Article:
Turning to the 8(a) (5) findings, it is clear that "An employer's refusal to bargain is an unfair labor practice when a union has been designated by a majority of employees in an appropriate unit, and that refusal is not made in good faith." N.L.R.B. v. George Groh and Sons, 10 Cir., 329 F.2d 265, 268. Furr's argues that the union did not in fact represent a majority of the employees on the theory that a number of cards were executed in reliance upon representations that the purpose of the card was to get an election.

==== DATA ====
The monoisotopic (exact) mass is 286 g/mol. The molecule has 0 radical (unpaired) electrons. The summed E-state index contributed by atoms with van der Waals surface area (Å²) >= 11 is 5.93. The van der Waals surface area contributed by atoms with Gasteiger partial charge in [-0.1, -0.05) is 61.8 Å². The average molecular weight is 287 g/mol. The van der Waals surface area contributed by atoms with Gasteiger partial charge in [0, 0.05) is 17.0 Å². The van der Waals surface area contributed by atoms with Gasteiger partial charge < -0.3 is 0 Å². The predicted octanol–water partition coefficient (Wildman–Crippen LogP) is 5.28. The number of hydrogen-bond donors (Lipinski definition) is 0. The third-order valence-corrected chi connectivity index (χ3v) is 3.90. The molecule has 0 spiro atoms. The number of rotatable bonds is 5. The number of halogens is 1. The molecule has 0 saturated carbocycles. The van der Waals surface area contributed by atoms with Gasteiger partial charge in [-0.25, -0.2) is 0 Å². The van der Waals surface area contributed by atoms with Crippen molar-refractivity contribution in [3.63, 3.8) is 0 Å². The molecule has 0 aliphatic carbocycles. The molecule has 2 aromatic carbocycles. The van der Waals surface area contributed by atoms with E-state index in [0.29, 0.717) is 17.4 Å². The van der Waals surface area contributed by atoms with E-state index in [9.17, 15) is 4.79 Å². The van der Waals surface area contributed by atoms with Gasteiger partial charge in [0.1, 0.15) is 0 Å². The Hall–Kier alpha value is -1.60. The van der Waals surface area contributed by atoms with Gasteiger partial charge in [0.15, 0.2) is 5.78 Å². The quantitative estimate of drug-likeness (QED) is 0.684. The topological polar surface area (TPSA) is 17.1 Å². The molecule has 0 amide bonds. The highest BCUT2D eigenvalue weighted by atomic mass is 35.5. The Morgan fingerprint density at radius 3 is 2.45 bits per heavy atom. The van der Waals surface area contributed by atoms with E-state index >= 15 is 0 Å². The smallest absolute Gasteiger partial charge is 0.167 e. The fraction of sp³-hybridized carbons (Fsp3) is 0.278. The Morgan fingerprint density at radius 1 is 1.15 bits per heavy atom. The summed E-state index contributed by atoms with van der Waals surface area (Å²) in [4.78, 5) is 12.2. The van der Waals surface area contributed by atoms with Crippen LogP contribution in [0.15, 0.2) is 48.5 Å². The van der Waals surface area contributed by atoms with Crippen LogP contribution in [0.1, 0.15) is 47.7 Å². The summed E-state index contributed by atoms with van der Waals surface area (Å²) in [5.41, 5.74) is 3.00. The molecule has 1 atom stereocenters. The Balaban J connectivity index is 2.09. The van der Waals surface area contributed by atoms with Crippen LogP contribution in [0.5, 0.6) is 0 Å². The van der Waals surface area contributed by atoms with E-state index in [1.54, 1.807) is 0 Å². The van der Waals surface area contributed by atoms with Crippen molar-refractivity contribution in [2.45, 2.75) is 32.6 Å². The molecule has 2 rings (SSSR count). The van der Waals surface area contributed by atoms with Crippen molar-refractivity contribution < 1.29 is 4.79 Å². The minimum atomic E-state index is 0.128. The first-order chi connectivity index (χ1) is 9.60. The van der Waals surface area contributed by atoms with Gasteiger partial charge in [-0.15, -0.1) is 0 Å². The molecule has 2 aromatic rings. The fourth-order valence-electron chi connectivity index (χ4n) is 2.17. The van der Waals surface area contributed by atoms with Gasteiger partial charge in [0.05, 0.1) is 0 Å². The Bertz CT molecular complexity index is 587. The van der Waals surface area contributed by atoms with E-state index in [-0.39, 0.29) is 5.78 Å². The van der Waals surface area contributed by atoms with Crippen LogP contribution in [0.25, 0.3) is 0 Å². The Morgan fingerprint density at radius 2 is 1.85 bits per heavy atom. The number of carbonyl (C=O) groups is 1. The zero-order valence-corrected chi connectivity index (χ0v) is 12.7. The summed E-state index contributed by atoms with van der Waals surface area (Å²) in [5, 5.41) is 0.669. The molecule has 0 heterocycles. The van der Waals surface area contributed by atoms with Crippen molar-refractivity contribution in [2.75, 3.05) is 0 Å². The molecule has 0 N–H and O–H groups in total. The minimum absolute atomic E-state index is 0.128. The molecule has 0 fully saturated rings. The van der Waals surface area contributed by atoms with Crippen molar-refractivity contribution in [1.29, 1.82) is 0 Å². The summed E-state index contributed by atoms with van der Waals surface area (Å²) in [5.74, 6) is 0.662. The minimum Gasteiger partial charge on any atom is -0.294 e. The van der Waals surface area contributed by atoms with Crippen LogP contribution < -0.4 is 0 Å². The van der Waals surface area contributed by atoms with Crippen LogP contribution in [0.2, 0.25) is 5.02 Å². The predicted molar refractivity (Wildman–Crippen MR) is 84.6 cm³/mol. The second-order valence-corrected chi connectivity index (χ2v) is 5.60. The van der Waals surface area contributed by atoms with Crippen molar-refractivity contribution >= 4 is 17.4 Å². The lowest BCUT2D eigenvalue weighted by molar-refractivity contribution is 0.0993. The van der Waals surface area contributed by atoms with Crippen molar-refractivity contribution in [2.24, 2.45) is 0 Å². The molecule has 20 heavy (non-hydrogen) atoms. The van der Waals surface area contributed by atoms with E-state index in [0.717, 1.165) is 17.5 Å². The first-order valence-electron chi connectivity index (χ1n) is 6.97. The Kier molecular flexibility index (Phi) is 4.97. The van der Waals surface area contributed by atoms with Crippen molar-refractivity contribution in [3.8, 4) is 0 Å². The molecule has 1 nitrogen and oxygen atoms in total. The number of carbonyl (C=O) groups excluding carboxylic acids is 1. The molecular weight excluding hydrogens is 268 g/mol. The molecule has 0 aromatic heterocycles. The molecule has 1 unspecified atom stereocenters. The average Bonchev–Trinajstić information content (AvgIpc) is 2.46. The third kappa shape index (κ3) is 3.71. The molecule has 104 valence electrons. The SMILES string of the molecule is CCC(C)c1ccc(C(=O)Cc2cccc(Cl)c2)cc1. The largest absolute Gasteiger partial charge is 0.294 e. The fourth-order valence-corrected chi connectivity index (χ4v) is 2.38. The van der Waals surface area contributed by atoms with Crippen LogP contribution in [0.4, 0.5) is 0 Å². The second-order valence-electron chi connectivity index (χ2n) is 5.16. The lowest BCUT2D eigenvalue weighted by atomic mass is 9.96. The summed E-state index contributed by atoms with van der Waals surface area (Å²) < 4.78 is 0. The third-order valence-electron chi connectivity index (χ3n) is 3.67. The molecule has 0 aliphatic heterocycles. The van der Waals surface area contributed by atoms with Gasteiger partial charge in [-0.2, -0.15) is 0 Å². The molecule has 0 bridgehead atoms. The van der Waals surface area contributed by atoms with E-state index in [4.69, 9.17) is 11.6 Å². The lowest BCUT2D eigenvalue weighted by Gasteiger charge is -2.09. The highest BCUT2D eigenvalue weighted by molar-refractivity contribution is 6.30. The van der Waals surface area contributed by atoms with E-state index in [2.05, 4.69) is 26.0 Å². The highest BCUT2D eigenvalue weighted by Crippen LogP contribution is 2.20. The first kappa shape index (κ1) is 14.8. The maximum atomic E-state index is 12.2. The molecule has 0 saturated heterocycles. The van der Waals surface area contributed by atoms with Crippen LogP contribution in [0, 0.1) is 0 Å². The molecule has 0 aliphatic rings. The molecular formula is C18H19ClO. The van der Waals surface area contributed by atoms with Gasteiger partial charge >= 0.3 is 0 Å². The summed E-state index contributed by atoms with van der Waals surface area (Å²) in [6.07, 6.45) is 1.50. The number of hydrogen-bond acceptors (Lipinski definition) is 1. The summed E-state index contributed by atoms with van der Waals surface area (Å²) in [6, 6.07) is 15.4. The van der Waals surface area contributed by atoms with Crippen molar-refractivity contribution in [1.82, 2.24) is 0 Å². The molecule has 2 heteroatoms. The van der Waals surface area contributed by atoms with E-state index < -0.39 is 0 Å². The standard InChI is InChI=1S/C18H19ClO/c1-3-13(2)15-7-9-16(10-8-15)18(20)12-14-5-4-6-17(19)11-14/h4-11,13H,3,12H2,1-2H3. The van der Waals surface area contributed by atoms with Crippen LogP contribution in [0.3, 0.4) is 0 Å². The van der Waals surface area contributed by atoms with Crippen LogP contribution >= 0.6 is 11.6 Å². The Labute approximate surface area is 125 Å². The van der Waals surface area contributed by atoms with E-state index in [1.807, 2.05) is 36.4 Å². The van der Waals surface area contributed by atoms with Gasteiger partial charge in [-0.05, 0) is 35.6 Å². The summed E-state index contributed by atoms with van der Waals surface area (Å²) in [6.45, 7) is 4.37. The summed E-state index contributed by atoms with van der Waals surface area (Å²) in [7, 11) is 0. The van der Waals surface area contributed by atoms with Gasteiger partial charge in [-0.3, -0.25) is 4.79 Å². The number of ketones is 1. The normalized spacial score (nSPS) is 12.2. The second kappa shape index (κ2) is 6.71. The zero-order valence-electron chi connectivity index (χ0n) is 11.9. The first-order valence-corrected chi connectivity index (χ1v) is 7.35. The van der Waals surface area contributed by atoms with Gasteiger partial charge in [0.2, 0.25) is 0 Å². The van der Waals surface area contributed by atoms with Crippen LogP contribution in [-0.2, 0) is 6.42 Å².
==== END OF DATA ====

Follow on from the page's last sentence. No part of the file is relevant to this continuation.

The cards executed in this case were certainly unambiguous in authorizing the union to act as the employees' bargaining agent.11  This being so, any employee misconception as to the operative effect of the card will not ordinarily invalidate it. See N.L.R.B. v. Cumberland Shoe Corp., 6 Cir., 351 F.2d 917, and cases cited; Jas. H. Matthews and Co. v. N.L.R.B., supra. However, if execution of the card is induced by representations that its sole purpose is to obtain an election, it cannot be included in computing the union's majority. See N.L.R.B. v. Cumberland Shoe Corp., supra; Jas. H. Matthews and Co. v. N.L. R.B., supra; N.L.R.B. v. Gotham Shoe Manufacturing Co., Inc., 2 Cir., 359 F.2d 684; Happach v. N.L.R.B., 7 Cir., 353 F.2d 629; N.L.R.B. v. Koehler, 7 Cir., 328 F.2d 770.12  Applying this test, the trial examiner concluded that none of the authorization cards was tainted because executed on the basis of representations that its sole or even principal purpose was to secure an election, and that all cards introduced at the hearing, which included the four executed after the bargaining demand was made, could thus be counted to establish the union's majority.13